Selling Real Estate? Some Suggested Interview Questions For Prospective Brokers (LinkedIn Cross-Post)
My mom was a real estate investor, and after her death I assumed responsibility for a portfolio of 15 real estate properties to manage and sell. This is the first of a series of posts where I’ll share some lessons I learned from selling 11 of her properties in 11 months.
In this post, I’ll discuss how I chose a listing broker. In some cases, my mom had a solid existing relationship with a broker that made them the obvious choice. In most cases, however, I started from scratch. Often, I could generate a list of broker candidates through personal referrals from my personal network. Also, I sometimes got helpful referrals from the property manager (where there was one) or from the property appraiser we needed to hire (they know who is moving properties in the area). I interviewed no fewer than 3 brokers per property.
Here is the checklist of questions I used in my interviews:
* Describe some of your recent transactions similar to this one. [Note: for example, if I was trying to sell a condo, I wanted to see recent condo transactions.]
* Is there a better or worse time to sell? (i.e., is there a seasonality to the market that will affect sales price and listing duration?)
* Describe the types of buyer segments you think are likely to want to be interested in the property. [Note: this is just marketing 101. Who are your target customers, and what do they want?]
* What steps will you take to market the house, and do you do anything unique to make sure the target buyer segments know about the listing? [Note: I rarely got great answers to this question. No matter what they say, most brokers depend heavily on the Multiple Listing Service as their primary marketing tool. Still, just asking the question signaled to the broker that I expected them to up their game. Also, I found some brokers are more comfortable with social media marketing than others; it’s a good way to judge if a broker is trying to stay ahead of shifting marketing trends.]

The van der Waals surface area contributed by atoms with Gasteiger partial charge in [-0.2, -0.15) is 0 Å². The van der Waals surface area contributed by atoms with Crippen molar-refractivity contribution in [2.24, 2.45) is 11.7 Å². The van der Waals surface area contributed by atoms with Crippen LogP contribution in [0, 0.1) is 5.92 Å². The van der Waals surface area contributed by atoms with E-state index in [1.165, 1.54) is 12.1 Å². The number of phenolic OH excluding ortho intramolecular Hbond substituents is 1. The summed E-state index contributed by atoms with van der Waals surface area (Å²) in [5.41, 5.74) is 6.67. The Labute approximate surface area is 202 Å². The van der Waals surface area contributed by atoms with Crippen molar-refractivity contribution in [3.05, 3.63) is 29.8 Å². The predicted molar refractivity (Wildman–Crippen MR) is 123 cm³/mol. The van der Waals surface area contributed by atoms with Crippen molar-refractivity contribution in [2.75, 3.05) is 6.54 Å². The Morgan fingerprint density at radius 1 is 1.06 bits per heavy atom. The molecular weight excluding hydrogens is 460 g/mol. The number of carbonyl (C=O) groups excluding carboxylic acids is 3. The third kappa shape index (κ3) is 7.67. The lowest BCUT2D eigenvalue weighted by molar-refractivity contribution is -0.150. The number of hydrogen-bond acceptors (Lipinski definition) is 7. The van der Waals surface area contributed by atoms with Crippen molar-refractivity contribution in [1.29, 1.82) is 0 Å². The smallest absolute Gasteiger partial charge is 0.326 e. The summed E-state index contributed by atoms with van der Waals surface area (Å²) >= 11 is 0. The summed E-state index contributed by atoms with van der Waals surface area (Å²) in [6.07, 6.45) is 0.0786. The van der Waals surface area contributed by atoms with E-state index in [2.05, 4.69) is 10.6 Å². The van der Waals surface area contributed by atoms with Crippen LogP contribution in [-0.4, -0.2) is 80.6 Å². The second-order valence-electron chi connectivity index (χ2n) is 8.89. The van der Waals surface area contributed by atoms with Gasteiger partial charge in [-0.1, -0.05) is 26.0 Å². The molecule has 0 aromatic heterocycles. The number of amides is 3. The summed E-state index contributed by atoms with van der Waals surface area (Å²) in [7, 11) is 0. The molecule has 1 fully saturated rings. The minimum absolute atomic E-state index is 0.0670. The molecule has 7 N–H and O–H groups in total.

* What work do you recommend we do to prepare the property for sale? Will you help coordinate getting that work done?
* What is your commission rate and what services do you include as part of your commission? [Note: commissions are totally negotiable. Even if a broker doesn’t budge on commission percentages, they may be willing to absorb some expenses (e.g., cleaning, inspections, closing costs) out of their share. If your broker sources the buyer, they might also be willing to take a discount because they don’t have to share the commission with a cooperating broker.]
* Do you have a preliminary estimate of a recommended listing price? [Note: I found the answers to this question surprisingly insightful. It told me a lot about how the broker viewed the property and the competitive properties. In some cases, it was clear that some brokers planned to recommend a below-market price to get a quick sale even if it left money on the table; and other brokers tried to “buy” the listing by promising an above-market price that they could never deliver.]
I don’t have any guidance about how to sort through the brokers’ answers to these questions. A lot will depend on your intuition. If I didn’t like the answers I got after interviewing three brokers, I kept adding new broker candidates until I found someone I could trust and who matched my work style. Choosing a sub-optimal broker candidate will inevitably lead to months of frustration, so don’t settle!
A final thought: I prefer to communicate with emails rather than phone or texts, so I needed to ensure that each broker was comfortable with email (not all of them are!). Thus, I required each broker candidate to follow up with me by email after the interview (usually, I asked for a Comparative Market Analysis). You’d be amazed how many brokers didn’t follow up with me or took weeks to do so, and that immediately ruled them out.